You will never win an argument for charging the dead

Insight

The Royal Commission has tarnished if not burned some reputations that will now start the slow path to reputation recovery.

Reputation can be rebuilt but there is a right way and a wrong way; trying to argue it’s OK to charge the dead insurance premiums must surely rank at the very end of the scale of the wrong way to do it.

In its submission to the Royal Commission, AMP described the process of charging dead customers life insurance premiums as “inevitable and appropriate”. In their defence, in these instances and once AMP was informed and the claim was finalised, premiums were refunded. But that’s not the point and herein lies the reputation lesson for all – it’s the optics of what you say and how you say it that drives perceptions.

Of course no life insurer can know a customer has passed until informed by family or other contacts, but even so, don’t hide behind process or a legal position to say it’s ‘appropriate’ – any common sense barometer would tell you it is never OK to say that.

Often it’s not about saying it as it is but instead applying a human lens to how things may appear if you do. In many instances this will require a bit of humility, unfortunately a characteristic the public typically don’t associate with the banking and financial services sector.

Context is everything when responding to an issue publically, an approach along the lines of “we have done nothing wrong” may be legally defensible but matters of reputation don’t rest solely on that approach. In fact, often this approach is not morally defensible in the context of what has happened and this is an important if not critical nuance many corporations seem to miss.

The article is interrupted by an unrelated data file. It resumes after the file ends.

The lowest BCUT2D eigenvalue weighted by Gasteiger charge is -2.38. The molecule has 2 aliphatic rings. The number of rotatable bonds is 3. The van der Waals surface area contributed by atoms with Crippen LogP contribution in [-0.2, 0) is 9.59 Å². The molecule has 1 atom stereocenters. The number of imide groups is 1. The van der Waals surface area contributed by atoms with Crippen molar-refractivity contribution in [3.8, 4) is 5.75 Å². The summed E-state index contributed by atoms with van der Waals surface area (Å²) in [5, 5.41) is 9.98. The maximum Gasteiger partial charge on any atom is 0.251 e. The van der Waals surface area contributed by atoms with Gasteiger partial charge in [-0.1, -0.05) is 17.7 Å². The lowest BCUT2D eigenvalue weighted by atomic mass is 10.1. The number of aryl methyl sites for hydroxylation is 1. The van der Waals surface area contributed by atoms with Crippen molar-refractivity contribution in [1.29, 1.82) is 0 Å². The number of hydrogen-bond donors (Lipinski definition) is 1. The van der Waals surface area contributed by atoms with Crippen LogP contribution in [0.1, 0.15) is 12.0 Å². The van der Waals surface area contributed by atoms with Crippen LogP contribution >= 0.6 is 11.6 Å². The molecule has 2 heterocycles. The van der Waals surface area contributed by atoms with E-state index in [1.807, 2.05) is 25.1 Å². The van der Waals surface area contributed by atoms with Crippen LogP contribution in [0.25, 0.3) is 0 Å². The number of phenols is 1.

Given the benefit of hindsight of how the AMP issue has played out, the obvious question is could they have avoided this? The first step was to apply the common sense rule i.e. if we say this, no matter how right we are, how will it look in public? It’s a simple question but it’s amazing how often common sense goes out the window in times of crisis.

Second, explore how you can say the same thing but differently e.g. “We admit the process is not ideal, however, the death of one of our members is a sensitive matter and we often don’t know they have passed until we are informed by a third party. Only once this is confirmed are we able to reimburse the family which we typically do within x days.” Same thing but said with more sensitivity and authenticity and ultimately a very different optic.

Curiously AMP actually did say something very similar. The problem was it was entirely passed over because of these three words which accompanied the submission: “inevitable and appropriate” – it’s amazing the difference a few words can make.